However it is impossible to be sure. The intricacy and numerical delicacy of triangulations is too great for anyone to be able to foresee all the possibilities that could arise.

If there is any doubt as the appropriateness of the “increase eps” strategy, the user is advised to do his or her best to explore the data set, graphically or by other means, and thereby determine what is actually going on and why problems are occurring.


  1. The process for determining if points are duplicated changed between versions 0.1-9 and 0.1-10. Previously there was an argument frac for this function, which defaulted to 0.0001. Points were deemed to be duplicates if the difference in x-coordinates was less than frac times the width of rw and y-coordinates was less than frac times the height of rw. This process has been changed to one which uses duplicated() on the data frame whose columns are x and y.

    As a result it may happen that points which were previously eliminated as duplicates will no longer be eliminated. (And possibly vice-versa.)

  2. The components delsgs and summary of the value returned by deldir() are now data frames rather than matrices. The component summary was changed to allow the “auxiliary” values z to be of arbitrary mode (i.e. not necessarily numeric). The component delsgs was then changed for consistency. Note that the other “matrix-like” component dirsgs has been a data frame since time immemorial.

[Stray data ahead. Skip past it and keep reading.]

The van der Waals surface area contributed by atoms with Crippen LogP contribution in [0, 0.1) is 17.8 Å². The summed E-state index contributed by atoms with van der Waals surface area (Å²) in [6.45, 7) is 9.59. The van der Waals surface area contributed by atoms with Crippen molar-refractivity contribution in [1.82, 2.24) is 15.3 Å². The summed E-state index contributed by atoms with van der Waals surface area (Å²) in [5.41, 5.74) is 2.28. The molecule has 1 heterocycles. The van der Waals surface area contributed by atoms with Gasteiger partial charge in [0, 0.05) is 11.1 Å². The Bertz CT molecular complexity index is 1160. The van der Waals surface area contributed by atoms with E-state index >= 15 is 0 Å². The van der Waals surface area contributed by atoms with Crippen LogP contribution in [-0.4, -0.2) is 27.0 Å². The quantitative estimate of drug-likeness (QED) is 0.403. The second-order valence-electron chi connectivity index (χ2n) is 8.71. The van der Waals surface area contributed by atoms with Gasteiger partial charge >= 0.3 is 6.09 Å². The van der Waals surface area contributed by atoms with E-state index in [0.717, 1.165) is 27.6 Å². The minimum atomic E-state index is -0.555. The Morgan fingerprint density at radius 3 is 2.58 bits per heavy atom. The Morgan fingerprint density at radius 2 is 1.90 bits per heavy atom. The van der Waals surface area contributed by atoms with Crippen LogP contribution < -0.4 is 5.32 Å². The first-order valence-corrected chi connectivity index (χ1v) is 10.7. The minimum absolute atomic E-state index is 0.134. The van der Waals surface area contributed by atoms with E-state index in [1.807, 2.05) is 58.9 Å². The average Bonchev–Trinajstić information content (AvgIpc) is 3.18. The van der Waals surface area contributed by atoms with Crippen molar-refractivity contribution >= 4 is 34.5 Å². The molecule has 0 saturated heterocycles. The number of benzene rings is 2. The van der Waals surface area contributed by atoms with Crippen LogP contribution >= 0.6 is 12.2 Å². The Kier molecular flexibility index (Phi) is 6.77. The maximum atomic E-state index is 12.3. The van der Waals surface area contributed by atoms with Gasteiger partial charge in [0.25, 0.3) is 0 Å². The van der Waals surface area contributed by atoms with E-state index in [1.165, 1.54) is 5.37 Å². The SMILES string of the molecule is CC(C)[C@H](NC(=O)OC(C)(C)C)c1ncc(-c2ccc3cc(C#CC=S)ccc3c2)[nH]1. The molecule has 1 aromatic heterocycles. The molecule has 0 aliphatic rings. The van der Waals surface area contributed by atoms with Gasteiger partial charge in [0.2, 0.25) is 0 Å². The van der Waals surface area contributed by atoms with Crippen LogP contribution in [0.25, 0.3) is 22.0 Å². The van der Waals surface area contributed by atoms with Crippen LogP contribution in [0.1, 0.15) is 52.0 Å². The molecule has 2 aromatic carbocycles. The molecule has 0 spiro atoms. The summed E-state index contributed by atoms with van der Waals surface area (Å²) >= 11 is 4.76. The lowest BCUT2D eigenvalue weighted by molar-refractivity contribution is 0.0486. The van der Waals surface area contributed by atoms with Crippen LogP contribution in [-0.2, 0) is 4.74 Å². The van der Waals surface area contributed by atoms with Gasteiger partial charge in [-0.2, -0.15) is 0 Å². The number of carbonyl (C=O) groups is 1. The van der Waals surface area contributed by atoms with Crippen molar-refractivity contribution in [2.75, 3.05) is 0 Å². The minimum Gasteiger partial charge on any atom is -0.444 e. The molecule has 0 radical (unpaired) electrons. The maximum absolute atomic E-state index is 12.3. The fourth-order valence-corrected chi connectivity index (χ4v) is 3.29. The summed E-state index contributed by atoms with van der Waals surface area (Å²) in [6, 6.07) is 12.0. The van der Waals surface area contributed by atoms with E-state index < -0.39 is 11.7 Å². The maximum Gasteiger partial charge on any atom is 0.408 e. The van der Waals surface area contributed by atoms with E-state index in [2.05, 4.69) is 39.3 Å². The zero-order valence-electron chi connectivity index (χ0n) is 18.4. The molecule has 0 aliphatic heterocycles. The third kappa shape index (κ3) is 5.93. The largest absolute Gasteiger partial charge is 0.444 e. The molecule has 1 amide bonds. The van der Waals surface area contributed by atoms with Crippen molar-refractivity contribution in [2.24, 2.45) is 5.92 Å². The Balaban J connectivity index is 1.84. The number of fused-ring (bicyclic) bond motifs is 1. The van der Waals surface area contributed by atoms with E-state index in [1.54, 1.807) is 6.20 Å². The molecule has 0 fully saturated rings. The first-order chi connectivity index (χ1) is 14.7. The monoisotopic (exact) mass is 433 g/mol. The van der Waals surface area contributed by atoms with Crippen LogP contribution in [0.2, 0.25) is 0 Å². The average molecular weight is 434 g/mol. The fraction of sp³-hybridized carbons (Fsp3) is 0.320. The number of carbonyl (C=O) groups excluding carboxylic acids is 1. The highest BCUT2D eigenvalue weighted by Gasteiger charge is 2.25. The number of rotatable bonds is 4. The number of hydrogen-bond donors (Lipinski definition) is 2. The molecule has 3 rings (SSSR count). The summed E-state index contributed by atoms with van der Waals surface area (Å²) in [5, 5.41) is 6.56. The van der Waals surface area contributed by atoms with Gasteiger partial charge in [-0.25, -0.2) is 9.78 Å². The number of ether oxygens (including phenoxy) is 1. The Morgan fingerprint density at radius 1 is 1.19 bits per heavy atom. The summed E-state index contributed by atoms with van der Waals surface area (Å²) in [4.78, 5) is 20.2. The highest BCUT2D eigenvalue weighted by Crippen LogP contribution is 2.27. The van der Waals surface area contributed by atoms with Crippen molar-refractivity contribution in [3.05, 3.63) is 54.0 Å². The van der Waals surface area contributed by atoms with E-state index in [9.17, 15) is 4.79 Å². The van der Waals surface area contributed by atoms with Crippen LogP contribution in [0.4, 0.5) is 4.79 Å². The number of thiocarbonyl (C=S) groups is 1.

A message alerting the user to the foregoing two items is printed out the first time that deldir() is called with suppressMsge=FALSE in a given session. In succeeding calls to deldir() in the same session, no message is printed. (I.e. the “alerting” message is printed at most once in any given session.)

    The “alerting” message is not produced via the warning() function, so suppressWarnings() will not suppress its appearance. To effect such suppression (necessary only on the first call to deldir() in a given session) one must set the suppressMsge argument of deldir equal to TRUE.

  3. If any dummy points are created, and if a vector z, of “auxiliary” values or “weights” associated with the points being triangulated, is supplied, then it is up to the user to supply the corresponding auxiliary values or weights associated with the dummy points. These values should be supplied as zdum. If zdum is not supplied then the auxiliary values or weights associated with the dummy points are all taken to be missing values (i.e. NA).


Rolf Turner


Lee, D. T. and Schacter, B. J. (1980) Two algorithms for constructing a Delaunay triangulation, International Journal of Computer and Information Sciences 9 (3), pp. 219 – 242.

Ahuja, N. and Schacter, B. J. (1983). Pattern Models. New York: Wiley.

See Also

plot.deldir(), tile.list(), triang.list()


x    <- c(2.3,3.0,7.0,1.0,3.0,8.0)
y    <- c(2.3,3.0,2.0,5.0,8.0,9.0)

# Let deldir() choose the rectangular window.
dxy1 <- deldir(x,y)

# User chooses the rectangular window.
dxy2 <- deldir(x,y,rw=c(0,10,0,10))

# Put dummy points at the corners of the rectangular
# window, i.e. at (0,0), (10,0), (10,10), and (0,10)
dxy3 <- deldir(x,y,dpl=list(ndx=2,ndy=2),rw=c(0,10,0,10))

# Plot the triangulation created (but not the tesselation).
## Not run: 
dxy2 <- deldir(x,y,rw=c(0,10,0,10),plot=TRUE,wl='tr')

## End(Not run)

# Auxiliary values associated with points; 4 dummy points to be
# added so 4 dummy "z-values" provided.
z    <- c(1.63,0.79,2.84,1.56,0.22,1.07)
zdum <- rep(42,4)
dxy4 <- deldir(x,y,dpl=list(ndx=2,ndy=2),rw=c(0,10,0,10),z=z,zdum=zdum)

# Example of collinearity error.
## Not run: 
    dniP <- deldir(niProperties) # Throws an error

## End(Not run)
    dniP <- deldir(niProperties,eps=1e-8) # No error.

deldir documentation built on Feb. 17, 2021, 1:08 a.m.